As we described in an earlier blog, microservices are mini-applications which are devoted to a single, specific function. They are discrete (independent of other services in the architecture), polyglot with a common messaging or API interface, and they have well-defined parameters.
As application development and IT operations teams have started streamlining and speeding up their processes with methodologies like Agile and DevOps, they have increasingly begun treating IT applications as microservices. This breaks up potential bottlenecks, reduces dependencies on services used by other teams, and can help make IT infrastructure less rigid and more distributed.
One area where we are seeing this looser, more distributed approach to service development is with business rules.
Business rules and processes in a traditional structure tend to be centralized, with the complete set of functionality defined for all workflows. The problem with centralization is because there is a single, centralized collection of business rules, any changes to one set of rules can affect many other sets, even those for different business functions.
Micro-rules essentially treat each functional set of rules as its own service — well-defined, highly focused, and independent of other rules.
Like microservices, this allows business rules to be distributed and localized to the teams that need them, and to be reusable to other development teams and applications.
As these micro-rules are incorporated into larger applications or workflows, those applications are incorporating relevant business logic. This allows them to behave inline with business requirements.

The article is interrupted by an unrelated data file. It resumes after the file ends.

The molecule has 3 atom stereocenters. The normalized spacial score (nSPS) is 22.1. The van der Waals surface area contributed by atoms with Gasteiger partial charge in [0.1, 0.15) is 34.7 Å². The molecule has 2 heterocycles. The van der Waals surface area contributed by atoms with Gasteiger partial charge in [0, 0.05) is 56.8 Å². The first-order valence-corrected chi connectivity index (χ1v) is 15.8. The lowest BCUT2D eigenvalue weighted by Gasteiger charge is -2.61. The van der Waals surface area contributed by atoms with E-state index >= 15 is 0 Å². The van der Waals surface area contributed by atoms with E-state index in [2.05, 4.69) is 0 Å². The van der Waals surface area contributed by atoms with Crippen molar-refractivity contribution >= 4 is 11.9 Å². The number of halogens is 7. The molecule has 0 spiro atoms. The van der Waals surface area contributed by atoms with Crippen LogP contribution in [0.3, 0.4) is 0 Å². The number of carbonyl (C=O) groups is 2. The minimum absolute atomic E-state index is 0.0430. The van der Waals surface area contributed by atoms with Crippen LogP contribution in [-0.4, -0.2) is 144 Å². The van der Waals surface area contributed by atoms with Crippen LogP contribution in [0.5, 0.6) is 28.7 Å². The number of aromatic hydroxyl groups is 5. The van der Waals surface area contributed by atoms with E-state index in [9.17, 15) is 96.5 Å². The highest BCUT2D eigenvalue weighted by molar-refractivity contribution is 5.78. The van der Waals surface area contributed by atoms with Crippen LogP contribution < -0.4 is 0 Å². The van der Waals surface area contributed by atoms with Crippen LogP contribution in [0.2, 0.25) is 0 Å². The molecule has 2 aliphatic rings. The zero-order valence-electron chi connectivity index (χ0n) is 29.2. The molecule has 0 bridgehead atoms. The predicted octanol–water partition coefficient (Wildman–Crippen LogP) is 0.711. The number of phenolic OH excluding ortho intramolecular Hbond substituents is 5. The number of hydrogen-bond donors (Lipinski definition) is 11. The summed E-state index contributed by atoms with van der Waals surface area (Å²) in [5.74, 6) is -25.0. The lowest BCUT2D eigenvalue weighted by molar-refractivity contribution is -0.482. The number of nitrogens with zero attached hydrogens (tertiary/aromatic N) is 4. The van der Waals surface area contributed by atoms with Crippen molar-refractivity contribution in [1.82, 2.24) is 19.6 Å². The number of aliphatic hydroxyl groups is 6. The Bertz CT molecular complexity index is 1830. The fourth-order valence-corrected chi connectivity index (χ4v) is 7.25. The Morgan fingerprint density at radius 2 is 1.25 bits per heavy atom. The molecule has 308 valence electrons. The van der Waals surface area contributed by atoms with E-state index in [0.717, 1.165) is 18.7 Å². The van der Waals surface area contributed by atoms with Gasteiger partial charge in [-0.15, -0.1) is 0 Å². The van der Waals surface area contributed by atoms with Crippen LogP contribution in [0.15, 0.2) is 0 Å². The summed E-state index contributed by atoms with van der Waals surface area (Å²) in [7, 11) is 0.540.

Process- or rule-driven applications are made to be responsive to application or customer events and to provide more immediate and automatic actions based on those rules — without requiring manual intervention.
Breaking business rules and processes into smaller, microservice-style applications allows business rules to be more easily incorporated into cloud-native and microservice application architectures.
Because micro-rules are discrete and well-defined, this can actually smooth collaboration between IT, development, and business users who are all required for the creation and deployment of rules. It’s easier to understand what the rule is for and where it will fit within the application infrastructure.
Additionally, updating and testing the effectiveness of micro-rules is easier than with a larger, more monolithic approach to rules development. New rules or modifications to rules can be rolled out to specific audiences for A/B testing or major updates can be released in phases (e.g., canary deployments) to minimize risk. Rules can even be rolled back, without affecting other rules in the environment.
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